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TV REVIEW : ‘Design Classics’ Segment Is the Real Thing

Little did John Pemberton know, but when he landed upon the soda formula that was to be called Coca-Cola, he would launch a corporate/cultural juggernaut. In an extraordinarily lucid, brief and dramatic television study of how American capitalism functions, tonight’s edition of “Design Classics” looks at the history and development of the Coke product (KCET Channel 28, 8:30 p.m.).

One of the deepest meanings is that the product’s content is actually secondary to the projected product image. As any visitor to remote Third World villages can attest, the festooned Coca-Cola logo has long been the most ubiquitous symbol of the American empire. It is to the credit of this British-made film, supported by crackling, droll commentary by Jancis Robinson, that the considerable political implications of the global Coke phenomenon are not only not overlooked, but are its central thesis.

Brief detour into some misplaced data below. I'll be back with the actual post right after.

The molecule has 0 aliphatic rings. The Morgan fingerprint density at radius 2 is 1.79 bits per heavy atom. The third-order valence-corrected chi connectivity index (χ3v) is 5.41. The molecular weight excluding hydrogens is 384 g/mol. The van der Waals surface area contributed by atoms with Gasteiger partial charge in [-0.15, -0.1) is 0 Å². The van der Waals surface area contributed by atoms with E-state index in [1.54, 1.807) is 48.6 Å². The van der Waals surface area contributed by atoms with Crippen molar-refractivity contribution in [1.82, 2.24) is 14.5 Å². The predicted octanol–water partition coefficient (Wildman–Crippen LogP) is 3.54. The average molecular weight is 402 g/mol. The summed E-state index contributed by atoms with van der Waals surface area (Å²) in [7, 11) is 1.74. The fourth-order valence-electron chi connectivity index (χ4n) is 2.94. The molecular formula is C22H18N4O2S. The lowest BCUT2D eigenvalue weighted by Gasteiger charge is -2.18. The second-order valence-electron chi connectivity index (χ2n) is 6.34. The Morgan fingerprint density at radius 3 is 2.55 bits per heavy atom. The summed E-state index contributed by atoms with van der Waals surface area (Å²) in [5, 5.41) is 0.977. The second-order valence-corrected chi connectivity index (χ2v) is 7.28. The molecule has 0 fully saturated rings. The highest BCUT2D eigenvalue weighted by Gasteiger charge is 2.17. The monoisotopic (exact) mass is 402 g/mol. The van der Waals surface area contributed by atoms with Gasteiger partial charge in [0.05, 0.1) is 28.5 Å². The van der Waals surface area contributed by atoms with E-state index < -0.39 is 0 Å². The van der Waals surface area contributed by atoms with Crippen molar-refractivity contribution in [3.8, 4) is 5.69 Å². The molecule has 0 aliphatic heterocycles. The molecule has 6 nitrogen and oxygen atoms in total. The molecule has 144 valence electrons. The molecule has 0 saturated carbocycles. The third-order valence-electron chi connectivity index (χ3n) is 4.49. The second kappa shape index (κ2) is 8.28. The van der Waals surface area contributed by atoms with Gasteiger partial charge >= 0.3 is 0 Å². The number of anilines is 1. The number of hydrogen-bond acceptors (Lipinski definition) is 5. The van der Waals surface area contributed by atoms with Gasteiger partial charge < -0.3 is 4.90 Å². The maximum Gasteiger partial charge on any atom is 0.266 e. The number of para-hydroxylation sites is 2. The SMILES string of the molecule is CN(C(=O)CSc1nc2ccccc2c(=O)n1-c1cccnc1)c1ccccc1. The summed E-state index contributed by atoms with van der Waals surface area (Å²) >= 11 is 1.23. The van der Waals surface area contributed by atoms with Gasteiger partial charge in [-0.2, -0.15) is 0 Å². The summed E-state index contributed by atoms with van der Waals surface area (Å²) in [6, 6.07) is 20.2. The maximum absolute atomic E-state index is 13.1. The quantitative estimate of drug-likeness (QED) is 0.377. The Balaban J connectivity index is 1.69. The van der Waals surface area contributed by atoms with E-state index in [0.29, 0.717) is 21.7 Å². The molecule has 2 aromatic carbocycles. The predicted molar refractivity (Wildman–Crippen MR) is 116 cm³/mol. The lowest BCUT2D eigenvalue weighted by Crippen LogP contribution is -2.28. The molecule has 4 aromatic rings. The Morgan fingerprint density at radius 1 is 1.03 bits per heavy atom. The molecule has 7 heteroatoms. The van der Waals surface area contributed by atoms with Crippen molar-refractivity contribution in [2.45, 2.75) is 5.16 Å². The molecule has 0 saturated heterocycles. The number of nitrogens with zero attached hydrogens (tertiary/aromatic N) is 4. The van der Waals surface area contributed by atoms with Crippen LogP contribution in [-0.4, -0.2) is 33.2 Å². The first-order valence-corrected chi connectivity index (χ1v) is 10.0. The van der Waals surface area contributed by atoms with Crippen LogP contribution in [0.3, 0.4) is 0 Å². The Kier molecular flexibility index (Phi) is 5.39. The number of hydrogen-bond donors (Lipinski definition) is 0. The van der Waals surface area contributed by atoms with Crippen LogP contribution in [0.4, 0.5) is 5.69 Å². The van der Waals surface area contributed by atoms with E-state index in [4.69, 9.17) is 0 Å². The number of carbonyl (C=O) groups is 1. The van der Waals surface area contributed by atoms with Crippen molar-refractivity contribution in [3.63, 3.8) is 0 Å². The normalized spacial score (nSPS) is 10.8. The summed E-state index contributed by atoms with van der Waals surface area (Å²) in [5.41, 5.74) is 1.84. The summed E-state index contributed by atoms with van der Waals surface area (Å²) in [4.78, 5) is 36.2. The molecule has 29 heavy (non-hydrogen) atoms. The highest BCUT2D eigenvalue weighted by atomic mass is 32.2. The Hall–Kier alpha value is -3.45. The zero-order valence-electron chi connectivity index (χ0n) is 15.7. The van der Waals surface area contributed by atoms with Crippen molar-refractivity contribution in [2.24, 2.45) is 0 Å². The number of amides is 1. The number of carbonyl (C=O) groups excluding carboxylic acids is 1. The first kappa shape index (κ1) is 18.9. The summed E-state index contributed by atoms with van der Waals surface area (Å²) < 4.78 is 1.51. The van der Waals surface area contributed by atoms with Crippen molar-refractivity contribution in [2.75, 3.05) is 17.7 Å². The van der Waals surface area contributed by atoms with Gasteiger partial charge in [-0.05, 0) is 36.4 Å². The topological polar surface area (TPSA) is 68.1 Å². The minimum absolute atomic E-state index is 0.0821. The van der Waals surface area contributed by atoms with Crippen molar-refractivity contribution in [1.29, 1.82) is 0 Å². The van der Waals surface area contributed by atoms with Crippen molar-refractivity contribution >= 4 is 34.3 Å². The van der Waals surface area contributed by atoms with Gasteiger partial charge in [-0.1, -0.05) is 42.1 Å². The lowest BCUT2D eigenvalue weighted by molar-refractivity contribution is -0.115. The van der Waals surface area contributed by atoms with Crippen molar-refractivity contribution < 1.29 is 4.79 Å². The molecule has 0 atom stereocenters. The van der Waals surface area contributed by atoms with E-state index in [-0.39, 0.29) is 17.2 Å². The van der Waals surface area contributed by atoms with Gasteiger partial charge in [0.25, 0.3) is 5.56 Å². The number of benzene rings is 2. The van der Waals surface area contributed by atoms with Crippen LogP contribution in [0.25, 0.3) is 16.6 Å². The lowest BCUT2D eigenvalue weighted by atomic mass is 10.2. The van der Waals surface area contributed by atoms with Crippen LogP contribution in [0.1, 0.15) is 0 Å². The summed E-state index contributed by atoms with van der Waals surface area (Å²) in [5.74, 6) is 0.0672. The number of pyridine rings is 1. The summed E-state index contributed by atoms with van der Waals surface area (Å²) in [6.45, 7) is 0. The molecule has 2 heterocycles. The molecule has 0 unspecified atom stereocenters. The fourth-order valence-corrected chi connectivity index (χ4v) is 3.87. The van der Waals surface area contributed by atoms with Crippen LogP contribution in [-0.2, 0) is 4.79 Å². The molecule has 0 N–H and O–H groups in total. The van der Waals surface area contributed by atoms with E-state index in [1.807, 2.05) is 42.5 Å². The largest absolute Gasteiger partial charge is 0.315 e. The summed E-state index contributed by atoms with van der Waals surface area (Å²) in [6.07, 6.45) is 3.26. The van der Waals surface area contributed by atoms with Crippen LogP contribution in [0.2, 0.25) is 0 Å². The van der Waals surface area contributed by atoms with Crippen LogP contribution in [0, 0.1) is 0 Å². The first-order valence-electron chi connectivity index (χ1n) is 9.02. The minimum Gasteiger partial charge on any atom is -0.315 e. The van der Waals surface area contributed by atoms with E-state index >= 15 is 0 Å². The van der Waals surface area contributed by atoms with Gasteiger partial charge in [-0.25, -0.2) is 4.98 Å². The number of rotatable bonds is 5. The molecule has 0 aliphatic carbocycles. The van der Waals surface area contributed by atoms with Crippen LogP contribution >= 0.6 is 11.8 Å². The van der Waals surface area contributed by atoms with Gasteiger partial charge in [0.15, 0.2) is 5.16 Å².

At the heart of it all is the bottle, the design of which (by Alex Samuelson) was inspired by the ribbed coca nut--Coke was dubbed “dope” by its devotees until the reported ingredient of cocaine was removed from the drink in 1903.

The film details example after fascinating example of how powerful Coke’s cultural influence became, such as how the Santa Claus in Coke’s Norman Rockwell ads fixed in the public mind that he was dressed in red and white--the corporate colors.

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Coke’s political influence was no less great. It is revealed that after World War II, the U.S. government funded the building of foreign-based Coke factories. The flashing Coke sign, the glinting bottle, became the symbol of postwar American optimism and power.

Virtually no detail gets past the film’s intelligent, tongue-in-cheek attitude. You’ll never look at a Coke bottle the same way again.


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